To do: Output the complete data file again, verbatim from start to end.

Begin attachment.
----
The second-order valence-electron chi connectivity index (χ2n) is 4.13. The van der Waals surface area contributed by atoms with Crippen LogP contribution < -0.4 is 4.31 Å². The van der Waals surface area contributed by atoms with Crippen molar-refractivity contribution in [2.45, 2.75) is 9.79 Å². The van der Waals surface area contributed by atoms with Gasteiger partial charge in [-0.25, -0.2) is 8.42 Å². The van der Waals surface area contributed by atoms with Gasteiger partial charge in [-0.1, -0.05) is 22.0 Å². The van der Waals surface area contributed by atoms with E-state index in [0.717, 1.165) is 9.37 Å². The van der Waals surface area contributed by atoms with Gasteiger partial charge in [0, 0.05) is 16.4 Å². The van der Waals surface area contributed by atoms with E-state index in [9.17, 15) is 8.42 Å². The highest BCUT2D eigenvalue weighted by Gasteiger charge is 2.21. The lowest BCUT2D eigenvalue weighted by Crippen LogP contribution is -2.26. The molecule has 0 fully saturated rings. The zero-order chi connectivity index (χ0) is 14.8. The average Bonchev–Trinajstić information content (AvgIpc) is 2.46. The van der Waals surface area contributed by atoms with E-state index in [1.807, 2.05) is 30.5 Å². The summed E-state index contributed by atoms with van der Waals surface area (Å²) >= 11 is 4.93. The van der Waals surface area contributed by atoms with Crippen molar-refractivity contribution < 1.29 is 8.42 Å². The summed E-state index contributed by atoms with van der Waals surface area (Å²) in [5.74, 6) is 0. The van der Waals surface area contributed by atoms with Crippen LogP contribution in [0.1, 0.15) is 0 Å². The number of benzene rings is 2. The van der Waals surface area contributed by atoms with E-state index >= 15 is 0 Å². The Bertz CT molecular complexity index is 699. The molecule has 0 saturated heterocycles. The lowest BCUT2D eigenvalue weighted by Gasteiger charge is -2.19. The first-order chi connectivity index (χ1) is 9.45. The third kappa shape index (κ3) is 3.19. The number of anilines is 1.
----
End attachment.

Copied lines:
The second-order valence-electron chi connectivity index (χ2n) is 4.13. The van der Waals surface area contributed by atoms with Crippen LogP contribution < -0.4 is 4.31 Å². The van der Waals surface area contributed by atoms with Crippen molar-refractivity contribution in [2.45, 2.75) is 9.79 Å². The van der Waals surface area contributed by atoms with Gasteiger partial charge in [-0.25, -0.2) is 8.42 Å². The van der Waals surface area contributed by atoms with Gasteiger partial charge in [-0.1, -0.05) is 22.0 Å². The van der Waals surface area contributed by atoms with E-state index in [0.717, 1.165) is 9.37 Å². The van der Waals surface area contributed by atoms with Gasteiger partial charge in [0, 0.05) is 16.4 Å². The van der Waals surface area contributed by atoms with E-state index in [9.17, 15) is 8.42 Å². The highest BCUT2D eigenvalue weighted by Gasteiger charge is 2.21. The lowest BCUT2D eigenvalue weighted by Crippen LogP contribution is -2.26. The molecule has 0 fully saturated rings. The zero-order chi connectivity index (χ0) is 14.8. The average Bonchev–Trinajstić information content (AvgIpc) is 2.46. The van der Waals surface area contributed by atoms with E-state index in [1.807, 2.05) is 30.5 Å². The summed E-state index contributed by atoms with van der Waals surface area (Å²) >= 11 is 4.93. The van der Waals surface area contributed by atoms with Crippen molar-refractivity contribution < 1.29 is 8.42 Å². The summed E-state index contributed by atoms with van der Waals surface area (Å²) in [5.74, 6) is 0. The van der Waals surface area contributed by atoms with Crippen LogP contribution in [0.1, 0.15) is 0 Å². The number of benzene rings is 2. The van der Waals surface area contributed by atoms with E-state index >= 15 is 0 Å². The Bertz CT molecular complexity index is 699. The molecule has 0 saturated heterocycles. The lowest BCUT2D eigenvalue weighted by Gasteiger charge is -2.19. The first-order chi connectivity index (χ1) is 9.45. The third kappa shape index (κ3) is 3.19. The number of anilines is 1.